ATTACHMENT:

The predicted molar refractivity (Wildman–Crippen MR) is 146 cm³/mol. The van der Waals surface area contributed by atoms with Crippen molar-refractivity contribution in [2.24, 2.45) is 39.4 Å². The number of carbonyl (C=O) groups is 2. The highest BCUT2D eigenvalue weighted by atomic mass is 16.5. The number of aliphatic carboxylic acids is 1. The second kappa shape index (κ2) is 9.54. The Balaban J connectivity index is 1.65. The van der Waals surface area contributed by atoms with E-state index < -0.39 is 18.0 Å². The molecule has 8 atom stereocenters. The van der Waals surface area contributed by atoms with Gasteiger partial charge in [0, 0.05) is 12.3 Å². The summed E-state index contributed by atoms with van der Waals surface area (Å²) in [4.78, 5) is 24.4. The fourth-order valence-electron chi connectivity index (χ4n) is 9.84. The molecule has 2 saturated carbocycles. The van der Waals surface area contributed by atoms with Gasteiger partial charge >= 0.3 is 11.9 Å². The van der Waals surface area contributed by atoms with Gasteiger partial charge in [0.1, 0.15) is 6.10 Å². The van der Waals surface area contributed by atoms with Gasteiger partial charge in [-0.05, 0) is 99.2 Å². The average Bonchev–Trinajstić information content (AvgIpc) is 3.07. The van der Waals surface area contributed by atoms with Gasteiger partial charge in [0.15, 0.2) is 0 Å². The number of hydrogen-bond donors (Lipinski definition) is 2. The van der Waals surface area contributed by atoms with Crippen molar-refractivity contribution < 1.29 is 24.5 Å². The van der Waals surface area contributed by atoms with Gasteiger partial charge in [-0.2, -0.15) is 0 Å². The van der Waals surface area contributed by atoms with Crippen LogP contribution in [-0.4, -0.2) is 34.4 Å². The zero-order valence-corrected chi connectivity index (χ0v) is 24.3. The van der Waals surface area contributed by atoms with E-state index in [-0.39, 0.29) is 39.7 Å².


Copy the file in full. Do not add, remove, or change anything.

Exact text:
The predicted molar refractivity (Wildman–Crippen MR) is 146 cm³/mol. The van der Waals surface area contributed by atoms with Crippen molar-refractivity contribution in [2.24, 2.45) is 39.4 Å². The number of carbonyl (C=O) groups is 2. The highest BCUT2D eigenvalue weighted by atomic mass is 16.5. The number of aliphatic carboxylic acids is 1. The second kappa shape index (κ2) is 9.54. The Balaban J connectivity index is 1.65. The van der Waals surface area contributed by atoms with E-state index < -0.39 is 18.0 Å². The molecule has 8 atom stereocenters. The van der Waals surface area contributed by atoms with Gasteiger partial charge in [0, 0.05) is 12.3 Å². The summed E-state index contributed by atoms with van der Waals surface area (Å²) in [4.78, 5) is 24.4. The fourth-order valence-electron chi connectivity index (χ4n) is 9.84. The molecule has 2 saturated carbocycles. The van der Waals surface area contributed by atoms with Gasteiger partial charge >= 0.3 is 11.9 Å². The van der Waals surface area contributed by atoms with Gasteiger partial charge in [0.1, 0.15) is 6.10 Å². The van der Waals surface area contributed by atoms with Gasteiger partial charge in [-0.05, 0) is 99.2 Å². The average Bonchev–Trinajstić information content (AvgIpc) is 3.07. The van der Waals surface area contributed by atoms with Gasteiger partial charge in [0.15, 0.2) is 0 Å². The number of hydrogen-bond donors (Lipinski definition) is 2. The van der Waals surface area contributed by atoms with Crippen molar-refractivity contribution < 1.29 is 24.5 Å². The van der Waals surface area contributed by atoms with Gasteiger partial charge in [-0.2, -0.15) is 0 Å². The van der Waals surface area contributed by atoms with Crippen LogP contribution in [-0.4, -0.2) is 34.4 Å². The zero-order valence-corrected chi connectivity index (χ0v) is 24.3. The van der Waals surface area contributed by atoms with E-state index in [-0.39, 0.29) is 39.7 Å².